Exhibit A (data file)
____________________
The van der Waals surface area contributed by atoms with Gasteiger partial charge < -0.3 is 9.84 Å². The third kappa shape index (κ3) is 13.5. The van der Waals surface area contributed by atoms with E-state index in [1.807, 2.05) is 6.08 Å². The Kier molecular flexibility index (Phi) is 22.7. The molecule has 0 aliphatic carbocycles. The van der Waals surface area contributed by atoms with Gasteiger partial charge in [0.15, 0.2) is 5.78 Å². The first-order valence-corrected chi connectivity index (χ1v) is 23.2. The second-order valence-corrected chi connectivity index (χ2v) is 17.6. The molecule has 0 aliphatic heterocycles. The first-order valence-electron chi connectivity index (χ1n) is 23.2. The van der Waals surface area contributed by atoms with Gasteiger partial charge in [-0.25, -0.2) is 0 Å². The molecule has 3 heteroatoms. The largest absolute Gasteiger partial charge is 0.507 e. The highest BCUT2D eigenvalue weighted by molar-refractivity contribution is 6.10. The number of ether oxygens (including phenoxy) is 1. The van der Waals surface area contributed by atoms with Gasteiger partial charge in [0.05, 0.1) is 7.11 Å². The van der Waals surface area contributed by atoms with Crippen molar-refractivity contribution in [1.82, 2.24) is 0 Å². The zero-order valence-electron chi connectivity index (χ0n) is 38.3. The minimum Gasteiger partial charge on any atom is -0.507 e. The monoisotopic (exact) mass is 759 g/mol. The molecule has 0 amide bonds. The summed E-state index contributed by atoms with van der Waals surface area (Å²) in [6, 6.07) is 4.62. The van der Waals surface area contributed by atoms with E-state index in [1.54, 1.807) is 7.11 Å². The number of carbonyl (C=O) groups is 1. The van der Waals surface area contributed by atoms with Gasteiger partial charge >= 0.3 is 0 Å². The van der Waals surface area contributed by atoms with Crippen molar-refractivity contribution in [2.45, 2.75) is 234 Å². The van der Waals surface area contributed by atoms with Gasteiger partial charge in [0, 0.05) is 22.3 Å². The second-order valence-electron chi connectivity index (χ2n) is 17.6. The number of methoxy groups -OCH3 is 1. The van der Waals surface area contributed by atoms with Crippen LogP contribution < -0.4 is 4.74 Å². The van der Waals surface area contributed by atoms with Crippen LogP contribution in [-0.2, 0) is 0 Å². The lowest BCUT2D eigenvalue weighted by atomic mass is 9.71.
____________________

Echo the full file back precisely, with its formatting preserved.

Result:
The van der Waals surface area contributed by atoms with Gasteiger partial charge < -0.3 is 9.84 Å². The third kappa shape index (κ3) is 13.5. The van der Waals surface area contributed by atoms with E-state index in [1.807, 2.05) is 6.08 Å². The Kier molecular flexibility index (Phi) is 22.7. The molecule has 0 aliphatic carbocycles. The van der Waals surface area contributed by atoms with Gasteiger partial charge in [0.15, 0.2) is 5.78 Å². The first-order valence-corrected chi connectivity index (χ1v) is 23.2. The second-order valence-corrected chi connectivity index (χ2v) is 17.6. The molecule has 0 aliphatic heterocycles. The first-order valence-electron chi connectivity index (χ1n) is 23.2. The van der Waals surface area contributed by atoms with Gasteiger partial charge in [-0.25, -0.2) is 0 Å². The molecule has 3 heteroatoms. The largest absolute Gasteiger partial charge is 0.507 e. The highest BCUT2D eigenvalue weighted by molar-refractivity contribution is 6.10. The number of ether oxygens (including phenoxy) is 1. The van der Waals surface area contributed by atoms with Gasteiger partial charge in [0.05, 0.1) is 7.11 Å². The van der Waals surface area contributed by atoms with Crippen molar-refractivity contribution in [1.82, 2.24) is 0 Å². The zero-order valence-electron chi connectivity index (χ0n) is 38.3. The minimum Gasteiger partial charge on any atom is -0.507 e. The monoisotopic (exact) mass is 759 g/mol. The molecule has 0 amide bonds. The summed E-state index contributed by atoms with van der Waals surface area (Å²) in [6, 6.07) is 4.62. The van der Waals surface area contributed by atoms with E-state index in [1.54, 1.807) is 7.11 Å². The number of carbonyl (C=O) groups is 1. The van der Waals surface area contributed by atoms with Gasteiger partial charge >= 0.3 is 0 Å². The van der Waals surface area contributed by atoms with Crippen molar-refractivity contribution in [2.45, 2.75) is 234 Å². The van der Waals surface area contributed by atoms with Gasteiger partial charge in [0, 0.05) is 22.3 Å². The second-order valence-electron chi connectivity index (χ2n) is 17.6. The number of methoxy groups -OCH3 is 1. The van der Waals surface area contributed by atoms with Crippen LogP contribution < -0.4 is 4.74 Å². The van der Waals surface area contributed by atoms with Crippen LogP contribution in [-0.2, 0) is 0 Å². The lowest BCUT2D eigenvalue weighted by atomic mass is 9.71.